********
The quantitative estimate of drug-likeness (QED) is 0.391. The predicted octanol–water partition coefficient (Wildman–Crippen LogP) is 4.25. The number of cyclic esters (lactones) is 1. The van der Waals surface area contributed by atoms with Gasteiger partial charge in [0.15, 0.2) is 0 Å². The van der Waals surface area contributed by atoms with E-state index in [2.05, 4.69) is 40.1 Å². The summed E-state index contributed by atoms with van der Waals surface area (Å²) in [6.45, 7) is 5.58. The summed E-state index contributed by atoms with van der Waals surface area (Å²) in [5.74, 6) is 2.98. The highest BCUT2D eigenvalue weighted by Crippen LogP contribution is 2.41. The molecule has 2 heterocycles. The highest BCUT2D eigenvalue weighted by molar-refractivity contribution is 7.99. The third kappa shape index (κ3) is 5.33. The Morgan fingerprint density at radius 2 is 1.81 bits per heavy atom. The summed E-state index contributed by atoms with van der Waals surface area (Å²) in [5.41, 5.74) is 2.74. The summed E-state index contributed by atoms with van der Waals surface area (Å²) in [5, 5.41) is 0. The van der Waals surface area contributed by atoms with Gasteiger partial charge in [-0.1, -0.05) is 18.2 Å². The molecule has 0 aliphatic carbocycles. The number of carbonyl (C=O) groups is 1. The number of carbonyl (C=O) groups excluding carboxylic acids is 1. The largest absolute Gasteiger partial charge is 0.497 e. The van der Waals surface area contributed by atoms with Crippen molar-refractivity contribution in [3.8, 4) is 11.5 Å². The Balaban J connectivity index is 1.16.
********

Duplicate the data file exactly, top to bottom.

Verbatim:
The quantitative estimate of drug-likeness (QED) is 0.391. The predicted octanol–water partition coefficient (Wildman–Crippen LogP) is 4.25. The number of cyclic esters (lactones) is 1. The van der Waals surface area contributed by atoms with Gasteiger partial charge in [0.15, 0.2) is 0 Å². The van der Waals surface area contributed by atoms with E-state index in [2.05, 4.69) is 40.1 Å². The summed E-state index contributed by atoms with van der Waals surface area (Å²) in [6.45, 7) is 5.58. The summed E-state index contributed by atoms with van der Waals surface area (Å²) in [5.74, 6) is 2.98. The highest BCUT2D eigenvalue weighted by Crippen LogP contribution is 2.41. The molecule has 2 heterocycles. The highest BCUT2D eigenvalue weighted by molar-refractivity contribution is 7.99. The third kappa shape index (κ3) is 5.33. The Morgan fingerprint density at radius 2 is 1.81 bits per heavy atom. The summed E-state index contributed by atoms with van der Waals surface area (Å²) in [5.41, 5.74) is 2.74. The summed E-state index contributed by atoms with van der Waals surface area (Å²) in [5, 5.41) is 0. The van der Waals surface area contributed by atoms with Gasteiger partial charge in [-0.1, -0.05) is 18.2 Å². The molecule has 0 aliphatic carbocycles. The number of carbonyl (C=O) groups is 1. The number of carbonyl (C=O) groups excluding carboxylic acids is 1. The largest absolute Gasteiger partial charge is 0.497 e. The van der Waals surface area contributed by atoms with Crippen molar-refractivity contribution in [3.8, 4) is 11.5 Å². The Balaban J connectivity index is 1.16.